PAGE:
tc3033 :  Catholicism and other Christian religions all have the same roots, if I’m not mistaken, so I don’t think it would be an invalidation of your baptism at all– I see it as a welcoming thing, as a sort of “Hi, we’re glad you’re here, we wish you the best.” But, if you don’t feel the same way, that’s totally ok and you’re under no obligation at all to go up. Like I said, I wouldn’t let this worry you too much– either option is totally fine, and people won’t notice or care, regardless of whether or not it’s a member of the wedding party doing it. You’re not Catholic, and that shouldn’t matter one single bit to anyone else there, whether for moral or aesthetic reasons or whatever ridiculousness they can come up with. It would take a truly awful person to make a fuss about it.

Post # 12
Member
500 posts
Busy bee
  • Wedding: August 2017

FH and I have had many solid laughs over the fact that we are likely to be the only practicing Catholics at our own wedding.  We were initially going to do the wedding-without-mass nuptial service, but since he’s in the process of converting (his choice, I never said a word or pushed), the closer he gets to being done with RCIA, the more he wants the full mass.  My family is lapsed, to put it kindly, and his is all UCC.  Most of our friends are not Christian, although my Matron of Honor is Russian Orthodox, so she will be the most hardcore person there.

There is never a requirement for anyone to take communion.  Plenty of regular Catholics don’t take it every week.

If there are going to be a lot of non-Catholics attending, suggest to the bride that they either put a note in the program or have someone make an announcement before things start about what non-Catholics should do.  Some churches give a blessing if you cross your arms, some prefer not to, some bless children in the line, others prefer to do the children blessings outside of the actual mass – there are regional variations even for the Catholics, so it couldn’t hurt to have a note of explanation for non-Catholics as well as out-of-towners.

I sing for funerals at my church, and they also tend to be a mixed bag of Catholics and non-Catholics.  The priest always makes an invitation prior to communion, directing those who wish to take communion to approach on whichever side of the casket they’re using that time.  It can also help ease the situation if the priest makes it an invitation, rather than silently leaving it as an expectation.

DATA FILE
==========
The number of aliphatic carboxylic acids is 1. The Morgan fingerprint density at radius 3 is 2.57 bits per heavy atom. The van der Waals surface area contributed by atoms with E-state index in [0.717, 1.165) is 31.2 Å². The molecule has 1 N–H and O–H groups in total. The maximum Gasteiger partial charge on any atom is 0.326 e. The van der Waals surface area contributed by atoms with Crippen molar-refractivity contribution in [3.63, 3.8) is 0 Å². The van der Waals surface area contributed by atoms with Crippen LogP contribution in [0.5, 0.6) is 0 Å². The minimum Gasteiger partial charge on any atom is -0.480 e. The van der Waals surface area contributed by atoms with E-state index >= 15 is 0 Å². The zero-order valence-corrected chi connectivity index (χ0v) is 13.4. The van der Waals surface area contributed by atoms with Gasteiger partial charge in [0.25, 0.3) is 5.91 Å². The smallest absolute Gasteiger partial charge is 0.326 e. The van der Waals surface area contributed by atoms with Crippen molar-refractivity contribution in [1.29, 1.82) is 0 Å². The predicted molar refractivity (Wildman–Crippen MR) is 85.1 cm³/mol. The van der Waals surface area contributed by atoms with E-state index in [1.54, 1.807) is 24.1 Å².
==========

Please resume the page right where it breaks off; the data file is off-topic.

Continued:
Also, your fun fact for the day, concerning your baptism comment – if you’re baptized in any church that recognizes the Holy Trinity, the official stance of the Catholic Church is that you are baptized.  Even if you converted, they would not rebaptize you.  So don’t feel they’re patronizing you!

Post # 13
Member
347 posts
Helper bee
  • Wedding: October 2016

tc3033 :  I’ve seen letting people pass with the wedding party, not just the general wedding attendees. I cantor (lead the music) for Catholic weddings and funerals, and priests tend to vary in whether they make any sort of announcement about the option to come forward for a blessing. The only reason I pay attention to what the wedding party is doing is to time the music appropriately; the average wedding guest probably isn’t paying much attention.

For the record, the idea behind the blessing is to include non-Catholics, rather than to single them out–they aren’t receiving the blessing of the Eucharist, but they are still being blessed for coming to the celebration of Mass. Obviously it’s ultimately up to you if you do or don’t feel comfortable with that, regardless of the intent, but I just wanted to share that with you.

Post # 14
Member
493 posts
Helper bee
  • Wedding: July 2017

tc3033 :  Why not talk to your BIL and his FI about it.  If I would want to know if someone in my wedding party was so upset about this, and consider dropping out. Are you uncomfortable at the thought of just standing or kneeling along for a minute or two?  Are you concerned that someone will be angry with you? 

PPs have the blessing/views on your baptism being invalid(?) covered.  My mom isn’t catholic, when she attends mass with us during a big event (like a wedding) she goes up for a blessing – so there are adults who do this.